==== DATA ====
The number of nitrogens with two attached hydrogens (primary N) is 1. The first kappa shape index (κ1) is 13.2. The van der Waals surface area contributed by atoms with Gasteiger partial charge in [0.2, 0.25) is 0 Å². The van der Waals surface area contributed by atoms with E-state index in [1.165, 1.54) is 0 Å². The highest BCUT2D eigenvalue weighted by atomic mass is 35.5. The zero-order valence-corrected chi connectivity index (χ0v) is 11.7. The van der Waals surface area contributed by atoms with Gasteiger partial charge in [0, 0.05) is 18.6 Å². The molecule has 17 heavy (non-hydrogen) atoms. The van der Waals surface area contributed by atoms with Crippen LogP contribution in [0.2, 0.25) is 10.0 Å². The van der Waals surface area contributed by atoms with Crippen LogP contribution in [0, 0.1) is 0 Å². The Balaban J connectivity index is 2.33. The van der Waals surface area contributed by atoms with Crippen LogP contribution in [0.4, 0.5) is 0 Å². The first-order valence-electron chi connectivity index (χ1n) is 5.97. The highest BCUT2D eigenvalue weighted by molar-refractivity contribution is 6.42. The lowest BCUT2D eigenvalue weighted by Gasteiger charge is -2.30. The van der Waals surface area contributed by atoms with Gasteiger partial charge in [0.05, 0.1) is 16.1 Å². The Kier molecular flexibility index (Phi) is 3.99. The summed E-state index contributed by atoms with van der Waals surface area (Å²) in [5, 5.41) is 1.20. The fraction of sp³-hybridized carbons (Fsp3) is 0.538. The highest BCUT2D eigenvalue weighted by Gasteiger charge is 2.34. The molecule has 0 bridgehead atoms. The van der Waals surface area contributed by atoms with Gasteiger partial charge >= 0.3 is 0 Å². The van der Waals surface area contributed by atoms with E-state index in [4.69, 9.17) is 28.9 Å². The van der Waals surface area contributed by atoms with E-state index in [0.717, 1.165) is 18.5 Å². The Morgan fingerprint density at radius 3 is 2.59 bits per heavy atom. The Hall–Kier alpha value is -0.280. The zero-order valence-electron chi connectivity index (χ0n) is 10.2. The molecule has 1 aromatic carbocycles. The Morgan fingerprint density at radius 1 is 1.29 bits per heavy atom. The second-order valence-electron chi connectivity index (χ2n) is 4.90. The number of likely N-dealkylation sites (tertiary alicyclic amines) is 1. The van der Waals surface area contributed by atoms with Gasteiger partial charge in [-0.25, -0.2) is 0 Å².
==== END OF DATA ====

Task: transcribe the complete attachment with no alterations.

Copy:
The number of nitrogens with two attached hydrogens (primary N) is 1. The first kappa shape index (κ1) is 13.2. The van der Waals surface area contributed by atoms with Gasteiger partial charge in [0.2, 0.25) is 0 Å². The van der Waals surface area contributed by atoms with E-state index in [1.165, 1.54) is 0 Å². The highest BCUT2D eigenvalue weighted by atomic mass is 35.5. The zero-order valence-corrected chi connectivity index (χ0v) is 11.7. The van der Waals surface area contributed by atoms with Gasteiger partial charge in [0, 0.05) is 18.6 Å². The molecule has 17 heavy (non-hydrogen) atoms. The van der Waals surface area contributed by atoms with Crippen LogP contribution in [0.2, 0.25) is 10.0 Å². The van der Waals surface area contributed by atoms with Crippen LogP contribution in [0, 0.1) is 0 Å². The Balaban J connectivity index is 2.33. The van der Waals surface area contributed by atoms with Crippen LogP contribution in [0.4, 0.5) is 0 Å². The first-order valence-electron chi connectivity index (χ1n) is 5.97. The highest BCUT2D eigenvalue weighted by molar-refractivity contribution is 6.42. The lowest BCUT2D eigenvalue weighted by Gasteiger charge is -2.30. The van der Waals surface area contributed by atoms with Gasteiger partial charge in [0.05, 0.1) is 16.1 Å². The Kier molecular flexibility index (Phi) is 3.99. The summed E-state index contributed by atoms with van der Waals surface area (Å²) in [5, 5.41) is 1.20. The fraction of sp³-hybridized carbons (Fsp3) is 0.538. The highest BCUT2D eigenvalue weighted by Gasteiger charge is 2.34. The molecule has 0 bridgehead atoms. The van der Waals surface area contributed by atoms with Gasteiger partial charge >= 0.3 is 0 Å². The van der Waals surface area contributed by atoms with E-state index in [4.69, 9.17) is 28.9 Å². The van der Waals surface area contributed by atoms with E-state index in [0.717, 1.165) is 18.5 Å². The Morgan fingerprint density at radius 3 is 2.59 bits per heavy atom. The Hall–Kier alpha value is -0.280. The zero-order valence-electron chi connectivity index (χ0n) is 10.2. The molecule has 1 aromatic carbocycles. The Morgan fingerprint density at radius 1 is 1.29 bits per heavy atom. The second-order valence-electron chi connectivity index (χ2n) is 4.90. The number of likely N-dealkylation sites (tertiary alicyclic amines) is 1. The van der Waals surface area contributed by atoms with Gasteiger partial charge in [-0.25, -0.2) is 0 Å².